All previews follow the same format, I’ll be going in depth only on the players worth owning in a standard 12-team league, followed by players who you might consider as injury handcuffs/deep sleepers. As always, it starts with the most valuable player on the team:
Michael Redd (SG)
Helps: Points, 3-pointers, FT%, Steals
Redd gets something of a bad rap as a one-dimensional player, but he is much more. His biggest value is as an elite-type scorer who pours in 3-pointers, but he also provides a fair amount of steals and is becoming a better passer, averaging a career-high 3.4 assists last season.
Also an exceptional free-throw shooter (.845 career FT%), Redd’s FG% (.452 career) is not has harmful as other perimeter-oriented scorers. His scoring dropped to 22.7 points per game last season and is not likely to rebound with the addition of Richard Jefferson.
The departure of Mo Williams could make Redd more of a facilitator, which could increase his overall value as a more balanced fantasy player.
When to take him: In the fourth round.
Andrew Bogut (C)
Helps: Rebounds, Blocks, FG%
After opening his big fat mouth, and then getting schooled at the Olympics, Bogut returns as the focal point of Milwaukee’s interior attack. He is pretty much the standard center, scoring in the teens, averaging a near double-double, blocking a couple shots a game and shooting a high percentage from the floor.
That’s not to say Bogut is average. He provides these categories better than most and his development over his first three NBA seasons make you wonder what’s in store for the future. It could be true stardom and an emergence into one of the league’s elite big men.
As it is, Bogut is a solid number one fantasy center and one of the stronger sources of rebounds and blocks you can find.
When to take him: In the fifth round.
Richard Jefferson (SF)
Helps: Points, FT%
Don’t be fooled by the hypnotic nature of Jefferson’s perfectly round head, he is not even close to being a complete fantasy player. Although he posted a career-high 22.6 scoring average last season, Jefferson’s numbers elsewhere continue to dwindle.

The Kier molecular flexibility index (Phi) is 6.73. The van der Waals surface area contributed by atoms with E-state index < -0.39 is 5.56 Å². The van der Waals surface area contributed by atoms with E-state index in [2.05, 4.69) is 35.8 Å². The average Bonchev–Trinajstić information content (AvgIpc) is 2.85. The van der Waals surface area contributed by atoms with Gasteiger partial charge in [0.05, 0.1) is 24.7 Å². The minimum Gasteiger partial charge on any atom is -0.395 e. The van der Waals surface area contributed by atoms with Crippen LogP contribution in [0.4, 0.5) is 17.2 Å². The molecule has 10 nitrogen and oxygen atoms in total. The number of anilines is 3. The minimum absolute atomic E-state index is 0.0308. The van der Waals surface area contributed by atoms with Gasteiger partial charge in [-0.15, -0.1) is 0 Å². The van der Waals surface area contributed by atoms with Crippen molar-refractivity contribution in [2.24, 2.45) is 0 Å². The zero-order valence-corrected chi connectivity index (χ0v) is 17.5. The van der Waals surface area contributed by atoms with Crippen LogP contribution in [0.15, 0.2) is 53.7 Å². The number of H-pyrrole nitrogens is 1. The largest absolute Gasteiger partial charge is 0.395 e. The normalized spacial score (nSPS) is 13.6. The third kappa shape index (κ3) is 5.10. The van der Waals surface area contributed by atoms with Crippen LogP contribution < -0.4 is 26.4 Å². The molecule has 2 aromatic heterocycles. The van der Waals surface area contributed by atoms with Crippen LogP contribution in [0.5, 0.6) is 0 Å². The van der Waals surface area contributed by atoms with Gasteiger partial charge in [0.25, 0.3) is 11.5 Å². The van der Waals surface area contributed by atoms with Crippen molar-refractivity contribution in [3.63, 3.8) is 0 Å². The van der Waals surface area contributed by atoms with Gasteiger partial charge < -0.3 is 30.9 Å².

Jefferson averaged less than a steal per game for the third straight season and managed just 4.2 rebounds per game. How are those numbers possible for someone that athletic?
Expect his scoring to decline slightly since he will be the second option on a team with no truly great passer while his other mediocre numbers stay the same.
When to take him: In the late sixth or early seventh round.
Charlie Villanueva (SF/PF)
Helps: (potentially) Points, Rebounds, 3-pointers, FT%
There is a lot of hype surrounding Villanueva entering the season, because he drove many fantasy owners to despise former Bucks head coach Larry Krystkowiak. Despite routinely producing well while in the starting lineup last season, Krystkowiak continued to play Yi Jianlin and screw with Villanueva’s minutes.
Now Krystkowiak has been fired and Yi was shipped off to New Jersey, apparently leaving the power forward position to Villanueva alone.
As a starter last season, he averaged 14.9 points and eight rebounds per game while shooting .821 from the line. Overall, he posted averaged of 17.4 points, 9.2 rebounds, 1.1 3-pointers and a shade under a steal and a block per 36 minutes.
With increased minutes (think around 30 per game), expect closer to his numbers as a starter with an increased opportunity for blocks and steals. It’s entirely possibly he can help in all the categories noted above, which would make him a steal.
If you’re playing in a league of only players who have alopecia, he is by far the number one pick.
When to take him: In the ninth or 10th rounds, because he is still something of a question mark.
Luke Ridnour (PG)
Helps: Assists, Steals, FT%
After a maddening season in Seattle splitting time with Earl Watson, Ridnour is now the most likely candidate to be the starting point guard for the Bucks. He is far from perfect but has an upside somewhere around eight asists and 1.5 steals per game and may slip way past the rest of the NBA’s starting point guards in most drafts.
There is a reason for that, of course. He is an awful shooter (.416 career FG%) who does not make 3-pointers and his excellent FT% is offset by the fact that he hardly ever gets to the line.
But Ridnour will be surrounded by scoring options in Redd, Jefferson, Bogut and Charlie V. and is a sure bet to post high assist totals if he wins the starting job.
When to take him: As of now, he is a 10th rounder. If he becomes the clear-cut starter, the ninth round is a better bet.
Ramon Sessions (PG)
Helps: Assists, Steals, FT%
Milwaukee’s acquisition of Ridnour broke the hearts of many that had extreme man love for Sessions, who averaged 11.5 points and 11.3 assists in 10 April games while filling in for an injured Mo Williams. Alas, the Bucks did not buy into the idea that he is their point guard of the immediate future.
If Sessions gets anywhere around 25 minutes per game, he can still be very helpful in assists and steals on your fantasy bench. His percentages are shaky and he does not contribute at all in 3-pointers, but as far as pass-first backup point guards go, he’s top notch.
Also keep in mind that Ridnour has been banged up three of his five NBA seasons and – at about 175 pounds soaking wet – may wear down, giving Sessions a golden opportunity.
When to take him: In the 11th round.
There are not too many other Bucks to even consider drafting in standard leagues. Charlie Bell and Damon Jones are good for 3-pointers only. Tyronn Lue is a mediocre backup point guard but has an outside shot at the starting job if Ridnourisn’t healthy and the Bucks don’t have enough faith in Sessions.
Be sure to check your league rules for specific position eligibility rules.